• A reference system to identify the past judicial decisions on cases or other information. With a citation, one can quickly locate the full text of the case. See citation format and examples below. Case Citation Format in Reporters or Law Reports:

Plaintiff | Defendant |Volume |Reporter |Page |Court   |Year
Blackburn v. Fisk          433       F.2d        121    (6th Cir. 1971)

where "F.2d" stands for The Federal Reporter, 2nd series.  Please note that not all citations follow the full format, e.g., 834 N.E.2d 432. Also, one case could have more than one citations, for example, all of these four citations 834 N.E.2d 432; 162 Ohio App. 3d 642; 2005 Ohio 4331;  2005 Ohio App. LEXIS 3932 refer to one case.   

Find Law Journals in NexisUni

                e-document icon

Look for articles from Wisconsin (and all states) law journals and reviews, as well as others in NexisUni.

 

 

Examples:

  • Wisconsin Law Review
  • Marquette Law Review
  • Wisconsin Journal of Law, Gender & Society
  • Marquette Intellectual Property Law Review
  • Harvard Law Review
  • ABA Journal
  • ABA Journal of Labor & Employment Law

Use the NexisUni filters to focus your search. Let's say you want to search for information about Family Law in a Wisconsin law journal. Do a basic search for "family law." On the page of results select "Law Journals and Reviews." Using the "Jurisdiction" filter choose Wisconsin. You can see there are 435 articles available about "family law" in law journal and reviews from Wisconsin. Choose the journal you would like to use. The number beside the journal title reflects the number of articles about family law that appear in that journal.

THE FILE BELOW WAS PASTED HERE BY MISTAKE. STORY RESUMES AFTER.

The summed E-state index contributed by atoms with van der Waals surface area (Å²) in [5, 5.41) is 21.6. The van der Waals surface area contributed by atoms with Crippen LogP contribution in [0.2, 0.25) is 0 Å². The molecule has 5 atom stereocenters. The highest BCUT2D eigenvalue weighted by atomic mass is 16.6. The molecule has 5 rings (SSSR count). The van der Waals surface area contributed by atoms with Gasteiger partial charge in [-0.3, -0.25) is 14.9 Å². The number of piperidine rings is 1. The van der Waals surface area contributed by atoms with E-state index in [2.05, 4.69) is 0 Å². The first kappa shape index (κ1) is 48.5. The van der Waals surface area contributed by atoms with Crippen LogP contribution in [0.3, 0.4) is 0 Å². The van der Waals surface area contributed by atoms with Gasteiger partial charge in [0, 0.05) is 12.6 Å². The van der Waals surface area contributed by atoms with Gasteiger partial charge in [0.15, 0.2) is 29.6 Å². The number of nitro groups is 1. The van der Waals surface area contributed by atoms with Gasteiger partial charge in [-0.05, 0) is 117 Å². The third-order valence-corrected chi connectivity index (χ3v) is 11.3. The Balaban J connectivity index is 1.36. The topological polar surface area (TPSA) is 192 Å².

search with filters in Nexis uni

 

Research Tips

decorative image computer search

  1. Understand your assignment and what is required of you to successfully complete it.
  2. Begin your research with secondary sources: encyclopedias, law reviews, treatises, restatements. These background sources provide an overview of a topic, as well as explain, interpret and/or analyze aspects and issues of the law. They often have citations to primary sources.